Blass v. United States, 344 F. Supp. 669 (E.D. Ark. 1972)
April 24, 1972
UNITED STATES of America, Defendant.
Noland BLASS, Jr., and Elizabeth W. Blass, Plaintiffs,
UNITED STATES of America, Defendant.
Gus BLASS, II, and Patricia B. Blass, Plaintiffs,
UNITED STATES of America, Defendant.
United States District Court, E. D. Arkansas, W. D.
Frank J. Wills, Little Rock, Ark., for plaintiffs.
W. H. Dillahunty, U. S. Atty., Eugene Sayre, Tax Division, Dept. of Justice, Dallas, Tex., for defendant.
EISELE, District Judge.
This consolidated case was tried to the Court on September 23, 1971. As the trier of fact, the Court is called upon to determine the fair market value of the common stock of the Gus Blass Company as of: (1) the latter half of 1916; (2) January 15, 1919; and (3) July 14, 1920.
Most of the facts were entered into evidence by way of a stipulation filed September 13, 1971. In addition, the plaintiffs relied upon the testimony of Mr. Noland Blass, 82 years of age, who was associated with the Gus Blass Company from 1910 until his retirement in 1950. The government relied principally upon the testimony of an evaluation analyst by the name of Mr. John A. Carrick and certain documentary evidence.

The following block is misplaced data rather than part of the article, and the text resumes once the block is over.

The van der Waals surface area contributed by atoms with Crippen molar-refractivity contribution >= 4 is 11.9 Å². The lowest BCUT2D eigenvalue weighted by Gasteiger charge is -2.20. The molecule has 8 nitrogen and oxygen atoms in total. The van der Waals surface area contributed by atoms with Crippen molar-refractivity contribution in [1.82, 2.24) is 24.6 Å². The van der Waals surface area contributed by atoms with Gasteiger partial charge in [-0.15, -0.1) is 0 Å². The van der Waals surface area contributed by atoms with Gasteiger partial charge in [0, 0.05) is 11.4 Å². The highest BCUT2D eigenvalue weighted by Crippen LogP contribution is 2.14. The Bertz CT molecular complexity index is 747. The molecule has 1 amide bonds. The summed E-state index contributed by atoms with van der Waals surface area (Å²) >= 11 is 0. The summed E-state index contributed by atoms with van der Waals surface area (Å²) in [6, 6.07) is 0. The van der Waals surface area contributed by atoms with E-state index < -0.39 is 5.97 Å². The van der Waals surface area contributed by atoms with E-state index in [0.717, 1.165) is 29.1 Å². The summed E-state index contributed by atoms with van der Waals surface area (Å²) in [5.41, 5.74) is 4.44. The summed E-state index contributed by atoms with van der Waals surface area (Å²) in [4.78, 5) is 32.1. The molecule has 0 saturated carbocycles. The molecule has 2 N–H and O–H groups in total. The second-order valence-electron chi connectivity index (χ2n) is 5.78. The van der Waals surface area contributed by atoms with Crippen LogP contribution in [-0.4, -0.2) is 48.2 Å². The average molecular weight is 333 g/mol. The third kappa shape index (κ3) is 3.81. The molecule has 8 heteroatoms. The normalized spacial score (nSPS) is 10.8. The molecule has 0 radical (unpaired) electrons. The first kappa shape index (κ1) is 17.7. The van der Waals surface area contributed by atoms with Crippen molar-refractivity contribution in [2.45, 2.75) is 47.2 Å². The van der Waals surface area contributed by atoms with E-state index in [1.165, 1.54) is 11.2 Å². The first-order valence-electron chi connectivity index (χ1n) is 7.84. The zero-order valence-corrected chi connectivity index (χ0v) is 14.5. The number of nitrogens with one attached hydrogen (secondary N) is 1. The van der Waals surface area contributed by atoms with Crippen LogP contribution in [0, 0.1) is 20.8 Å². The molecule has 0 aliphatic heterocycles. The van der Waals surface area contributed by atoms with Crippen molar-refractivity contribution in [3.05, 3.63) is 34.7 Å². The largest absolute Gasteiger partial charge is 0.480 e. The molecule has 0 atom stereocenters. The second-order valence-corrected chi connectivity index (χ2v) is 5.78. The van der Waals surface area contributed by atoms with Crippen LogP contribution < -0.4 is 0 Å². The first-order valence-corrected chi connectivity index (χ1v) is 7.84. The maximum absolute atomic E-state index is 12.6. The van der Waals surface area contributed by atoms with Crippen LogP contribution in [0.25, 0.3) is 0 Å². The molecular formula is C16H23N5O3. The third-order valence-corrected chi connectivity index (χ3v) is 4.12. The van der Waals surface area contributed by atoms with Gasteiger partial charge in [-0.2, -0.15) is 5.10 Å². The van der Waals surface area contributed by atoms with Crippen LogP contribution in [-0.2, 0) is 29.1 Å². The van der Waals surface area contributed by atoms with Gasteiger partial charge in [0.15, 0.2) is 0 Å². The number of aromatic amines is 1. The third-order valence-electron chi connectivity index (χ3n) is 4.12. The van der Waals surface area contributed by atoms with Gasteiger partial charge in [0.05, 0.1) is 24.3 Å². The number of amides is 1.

The stock in question was sold by the various plaintiffs in the year 1964, and this action to recover income taxes paid by the plaintiffs was necessary because the parties could not agree as to the proper basis, for federal income tax purposes, of the stock in question.
In determining whether a taxpayer realizes gain or loss on the sale of a capital asset which he has acquired by gift, Section 1015(c) of the Internal Revenue Code of 1954 provides that the taxpayer's basis will be the fair market value of the property at the time of its acquisition if that property was acquired prior to December 31, 1920.
Revenue Ruling 59-60 sets forth the approach required in the determination of the fair market value of stock in closely held corporations. Section 3.01 sets forth the general approach as follows: